One of my all-time favourite quotes is from Viktor Frankl, “Between stimulus and response there is a space. In that space is our power to choose our response. In our response lies our growth and our freedom”. Stimulus being some kind of external event, and response being how we respond to that event. The “space” for the likes of the SAS is extremely limited; a figure, (hostage, terrorist, colleague) in a smoke-filled room with what could be a broom, or an assault rifle – a microsecond to decide to shoot or not.

Dr. Alan Watkins in his book “Coherence: The Secret Science of Brilliant Leadership” writes about becoming “response-able,” that is, able to respond in the way you choose. Being able to somehow “analyse” one’s emotional experience and decide consciously “what is (at least for oneself) the most appropriate way to respond?”

This is not as difficult as it might seem; most of us are not faced with the equivalent of people pouncing on us from shop doorways every five minutes. Most of the situations we have to face are “relatively known”; we know that the project meeting is going to be difficult and that people will start shouting at us and blaming us for things that are not our fault; we know that the person that I have to give performance feedback to will be in denial and get angry; etc.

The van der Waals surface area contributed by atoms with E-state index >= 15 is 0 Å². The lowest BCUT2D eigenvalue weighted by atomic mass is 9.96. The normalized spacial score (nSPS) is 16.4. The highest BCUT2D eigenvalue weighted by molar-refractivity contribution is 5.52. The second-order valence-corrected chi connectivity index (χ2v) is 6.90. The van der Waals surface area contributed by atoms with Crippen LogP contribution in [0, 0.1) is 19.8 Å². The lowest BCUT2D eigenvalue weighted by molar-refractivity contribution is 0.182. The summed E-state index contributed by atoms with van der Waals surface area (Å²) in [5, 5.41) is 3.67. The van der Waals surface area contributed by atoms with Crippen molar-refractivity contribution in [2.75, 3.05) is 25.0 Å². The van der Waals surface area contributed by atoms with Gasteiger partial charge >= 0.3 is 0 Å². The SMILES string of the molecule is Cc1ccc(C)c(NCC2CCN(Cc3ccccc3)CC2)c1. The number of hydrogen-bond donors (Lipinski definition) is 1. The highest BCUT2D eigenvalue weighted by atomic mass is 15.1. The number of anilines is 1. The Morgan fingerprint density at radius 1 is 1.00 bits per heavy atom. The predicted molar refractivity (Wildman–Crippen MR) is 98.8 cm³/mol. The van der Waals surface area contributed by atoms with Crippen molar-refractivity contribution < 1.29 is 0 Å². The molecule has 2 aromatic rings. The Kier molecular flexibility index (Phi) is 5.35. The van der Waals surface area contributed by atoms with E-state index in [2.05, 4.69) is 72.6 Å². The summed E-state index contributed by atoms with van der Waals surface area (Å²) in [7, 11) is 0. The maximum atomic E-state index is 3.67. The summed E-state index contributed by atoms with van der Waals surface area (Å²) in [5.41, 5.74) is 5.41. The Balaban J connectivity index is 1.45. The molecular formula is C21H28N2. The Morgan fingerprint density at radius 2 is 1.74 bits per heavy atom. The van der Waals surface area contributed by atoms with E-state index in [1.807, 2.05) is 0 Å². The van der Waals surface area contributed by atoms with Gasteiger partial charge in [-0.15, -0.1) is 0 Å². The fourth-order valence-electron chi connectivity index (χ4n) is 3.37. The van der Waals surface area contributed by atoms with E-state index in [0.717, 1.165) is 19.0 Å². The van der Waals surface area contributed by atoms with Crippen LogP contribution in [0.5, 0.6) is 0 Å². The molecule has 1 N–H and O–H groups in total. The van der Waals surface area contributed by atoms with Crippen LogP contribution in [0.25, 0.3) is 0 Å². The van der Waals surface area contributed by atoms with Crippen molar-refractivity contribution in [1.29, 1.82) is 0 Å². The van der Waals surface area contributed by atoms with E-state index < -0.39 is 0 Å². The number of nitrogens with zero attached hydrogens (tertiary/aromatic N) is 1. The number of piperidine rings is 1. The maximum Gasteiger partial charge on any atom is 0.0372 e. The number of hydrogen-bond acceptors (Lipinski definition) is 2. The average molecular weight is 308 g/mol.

I recently coached a manager who wanted to talk about one of his meetings that went horribly wrong, a lot of shouting, name calling and people storming out of the room.

When I asked him what he had done to prepare the meeting, he gave me a kind of surprised look; “err, I booked the room, put together an agenda, invited everyone …….”.

Did you know that the meeting would be potentially difficult, I asked? “For sure”, he replied, “touchy subject and previous meetings were quite emotionally charged”.

I asked him, again, what he had done to prepare the meeting?

He gave me a bit of a quizzical look and seemed to have realised where I was going.

With hindsight there were a lot of things he could have done to prepare himself for the emotional experience part of the meeting; he knew who would be angry, he knew who would accuse him and, most importantly, he knew pretty well how he was going to feel and probably react.

He could have visualised someone shouting at him and seeing himself calmly looking at the person and waiting for him to finish. He could have imagined the names they would be calling him and say to himself “they don’t really mean that”, he could have taken a walk outside to “focalise” before starting the meeting, he could have prepared himself to concentrate on his breathing when feeling attacked, etc.

Without becoming Zen monks or Jedi Knights; there are a lot of relatively simple, conscious, things that we can do to help us control or manage or emotional responses; and, with practice they can even help us in those more unplanned or spontaneous situations.